Technology Hoping to Decrease Auto Accidents for Teens

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(NBC) More than 30-thousand people in the u-s die every year in an automobile accident.

New technology is hoping to put a dent in that number.

Jay Gray has the latest on digital ways to stay focused, avoid crashes and keep an eye on new drivers.

Young drivers carry the highest risk of accidents, but automakers hope new technology can lessen that chance.

“GM is offering an optional system on some 2016 Chevrolet Malibu models that will let parents track how well … or how badly their teenagers are driving.” says Julianne Pepitone, senior tech writer for nbcnews.com

The “teen driver” system allows parents to set speed limits, reminders, audio controls and even check performance reports. For older model cars, other apps and devices can help.

“Our Delphi connect will allow you to plug in to a model car 1996 or newer,” explains Jonathan Moss of Verizon.

It’s a device that tracks stats like diagnostic information and even the location of the car, “based on your location it will send alert to parent to show they’re speeding,” Moss further explains.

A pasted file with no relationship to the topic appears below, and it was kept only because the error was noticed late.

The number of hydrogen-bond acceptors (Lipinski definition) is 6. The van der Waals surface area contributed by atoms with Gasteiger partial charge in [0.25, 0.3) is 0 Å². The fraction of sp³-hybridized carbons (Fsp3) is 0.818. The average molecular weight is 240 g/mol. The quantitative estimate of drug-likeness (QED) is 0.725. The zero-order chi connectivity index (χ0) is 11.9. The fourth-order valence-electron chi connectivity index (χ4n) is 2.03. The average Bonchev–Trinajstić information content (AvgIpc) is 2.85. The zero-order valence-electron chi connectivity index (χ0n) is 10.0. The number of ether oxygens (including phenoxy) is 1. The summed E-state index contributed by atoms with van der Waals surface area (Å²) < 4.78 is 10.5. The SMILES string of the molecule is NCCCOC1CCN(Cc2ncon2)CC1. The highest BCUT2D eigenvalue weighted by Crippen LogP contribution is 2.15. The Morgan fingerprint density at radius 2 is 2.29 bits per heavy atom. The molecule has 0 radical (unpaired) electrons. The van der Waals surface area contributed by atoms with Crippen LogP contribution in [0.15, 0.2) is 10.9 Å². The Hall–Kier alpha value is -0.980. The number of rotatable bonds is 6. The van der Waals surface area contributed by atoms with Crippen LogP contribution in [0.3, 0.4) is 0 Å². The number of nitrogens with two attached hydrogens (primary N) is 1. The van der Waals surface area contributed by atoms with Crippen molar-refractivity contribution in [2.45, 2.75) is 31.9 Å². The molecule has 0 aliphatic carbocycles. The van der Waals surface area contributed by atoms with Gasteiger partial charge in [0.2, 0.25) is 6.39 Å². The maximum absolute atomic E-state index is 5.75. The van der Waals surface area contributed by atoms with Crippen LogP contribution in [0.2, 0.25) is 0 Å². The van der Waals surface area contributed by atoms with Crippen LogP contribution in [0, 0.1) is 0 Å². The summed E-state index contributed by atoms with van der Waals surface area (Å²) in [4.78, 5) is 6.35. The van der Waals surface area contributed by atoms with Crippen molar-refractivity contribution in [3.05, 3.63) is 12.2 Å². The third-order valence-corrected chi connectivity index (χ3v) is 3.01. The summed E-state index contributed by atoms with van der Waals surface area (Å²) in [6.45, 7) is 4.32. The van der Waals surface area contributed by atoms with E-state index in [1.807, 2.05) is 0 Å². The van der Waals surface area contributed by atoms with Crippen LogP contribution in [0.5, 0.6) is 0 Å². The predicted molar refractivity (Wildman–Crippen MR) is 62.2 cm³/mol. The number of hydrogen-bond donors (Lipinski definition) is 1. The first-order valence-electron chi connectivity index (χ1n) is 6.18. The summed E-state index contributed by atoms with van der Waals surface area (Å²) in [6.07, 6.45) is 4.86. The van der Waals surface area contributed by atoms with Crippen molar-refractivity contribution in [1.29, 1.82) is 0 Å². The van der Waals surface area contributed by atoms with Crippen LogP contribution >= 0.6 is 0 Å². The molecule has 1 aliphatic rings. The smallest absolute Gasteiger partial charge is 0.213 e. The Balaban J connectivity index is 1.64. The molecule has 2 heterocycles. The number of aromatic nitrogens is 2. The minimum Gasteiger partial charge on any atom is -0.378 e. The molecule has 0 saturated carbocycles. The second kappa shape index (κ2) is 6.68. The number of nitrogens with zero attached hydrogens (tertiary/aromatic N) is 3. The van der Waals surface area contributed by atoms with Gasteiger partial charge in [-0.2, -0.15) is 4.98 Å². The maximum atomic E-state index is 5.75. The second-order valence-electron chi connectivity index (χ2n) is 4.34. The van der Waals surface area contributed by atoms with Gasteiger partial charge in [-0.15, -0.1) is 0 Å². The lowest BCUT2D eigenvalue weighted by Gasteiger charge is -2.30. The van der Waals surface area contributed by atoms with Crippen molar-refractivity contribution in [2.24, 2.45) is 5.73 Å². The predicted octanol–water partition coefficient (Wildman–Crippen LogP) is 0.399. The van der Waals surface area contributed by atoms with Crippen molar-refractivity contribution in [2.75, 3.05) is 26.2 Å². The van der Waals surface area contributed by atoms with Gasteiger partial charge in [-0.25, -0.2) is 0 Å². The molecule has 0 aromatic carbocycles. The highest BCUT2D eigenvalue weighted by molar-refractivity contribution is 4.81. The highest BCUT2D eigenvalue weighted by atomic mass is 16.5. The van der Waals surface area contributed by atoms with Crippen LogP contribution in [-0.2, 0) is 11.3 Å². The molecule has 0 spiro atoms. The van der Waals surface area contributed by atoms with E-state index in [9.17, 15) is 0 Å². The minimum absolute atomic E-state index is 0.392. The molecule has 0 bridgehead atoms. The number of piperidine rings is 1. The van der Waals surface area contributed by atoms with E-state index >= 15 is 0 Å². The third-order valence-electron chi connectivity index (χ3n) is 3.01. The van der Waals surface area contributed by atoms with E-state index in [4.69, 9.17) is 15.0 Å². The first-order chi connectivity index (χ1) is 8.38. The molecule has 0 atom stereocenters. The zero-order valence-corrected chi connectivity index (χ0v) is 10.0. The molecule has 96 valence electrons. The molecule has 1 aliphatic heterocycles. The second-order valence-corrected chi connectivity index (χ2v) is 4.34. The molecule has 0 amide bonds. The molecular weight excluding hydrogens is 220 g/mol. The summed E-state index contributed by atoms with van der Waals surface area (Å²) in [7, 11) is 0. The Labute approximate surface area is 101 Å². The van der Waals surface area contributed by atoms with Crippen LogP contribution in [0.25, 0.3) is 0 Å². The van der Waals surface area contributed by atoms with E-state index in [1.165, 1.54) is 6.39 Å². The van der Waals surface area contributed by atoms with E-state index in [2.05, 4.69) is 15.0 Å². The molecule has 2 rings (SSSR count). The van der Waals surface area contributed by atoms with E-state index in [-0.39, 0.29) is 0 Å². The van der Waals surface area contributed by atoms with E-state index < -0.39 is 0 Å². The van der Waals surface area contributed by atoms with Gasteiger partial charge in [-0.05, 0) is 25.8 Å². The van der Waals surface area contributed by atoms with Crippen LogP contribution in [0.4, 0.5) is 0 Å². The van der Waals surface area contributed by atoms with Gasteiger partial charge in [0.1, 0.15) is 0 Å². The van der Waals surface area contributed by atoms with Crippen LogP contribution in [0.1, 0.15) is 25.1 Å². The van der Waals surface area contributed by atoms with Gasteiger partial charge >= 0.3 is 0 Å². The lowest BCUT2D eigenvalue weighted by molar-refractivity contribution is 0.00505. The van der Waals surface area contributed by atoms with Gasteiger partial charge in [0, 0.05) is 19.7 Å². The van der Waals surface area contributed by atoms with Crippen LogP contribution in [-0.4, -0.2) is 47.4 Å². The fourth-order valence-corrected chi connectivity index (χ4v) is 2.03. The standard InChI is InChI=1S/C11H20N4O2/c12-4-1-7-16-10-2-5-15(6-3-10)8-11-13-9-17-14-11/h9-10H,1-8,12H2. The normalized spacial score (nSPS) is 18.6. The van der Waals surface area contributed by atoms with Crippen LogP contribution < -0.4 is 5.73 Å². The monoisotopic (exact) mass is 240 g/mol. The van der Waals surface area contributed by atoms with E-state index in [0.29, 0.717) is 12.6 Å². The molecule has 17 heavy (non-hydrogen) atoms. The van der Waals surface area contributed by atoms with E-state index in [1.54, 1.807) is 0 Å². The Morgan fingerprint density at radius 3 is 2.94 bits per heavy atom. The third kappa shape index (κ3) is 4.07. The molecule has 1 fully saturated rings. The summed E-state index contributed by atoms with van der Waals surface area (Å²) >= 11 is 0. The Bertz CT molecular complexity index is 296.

The Insurance Institute for Highway Safety (IIHS) is also testing automatic braking technology, sensors in the front of a car that could stop crashes before they happen.

Executive vice president of IIHS David Zuby said, “it first issues a warning, hoping to get the driver to step on the brakes or take some evasive maneuver.”

If the driver doesn’t, the system automatically applies the brakes.

Virtual reality’s being employed to try to discourage distracted driving. It’s a factor in more than half of teen crashes according to AAA.

“This is a high tech simulation that feels like you’re behind the wheel and shows how something terrible can happen if you look down at your phone for just a second” said Pepitone

The AT&T simulator can show teens the consequences of distracted driving, before it happens in real life.

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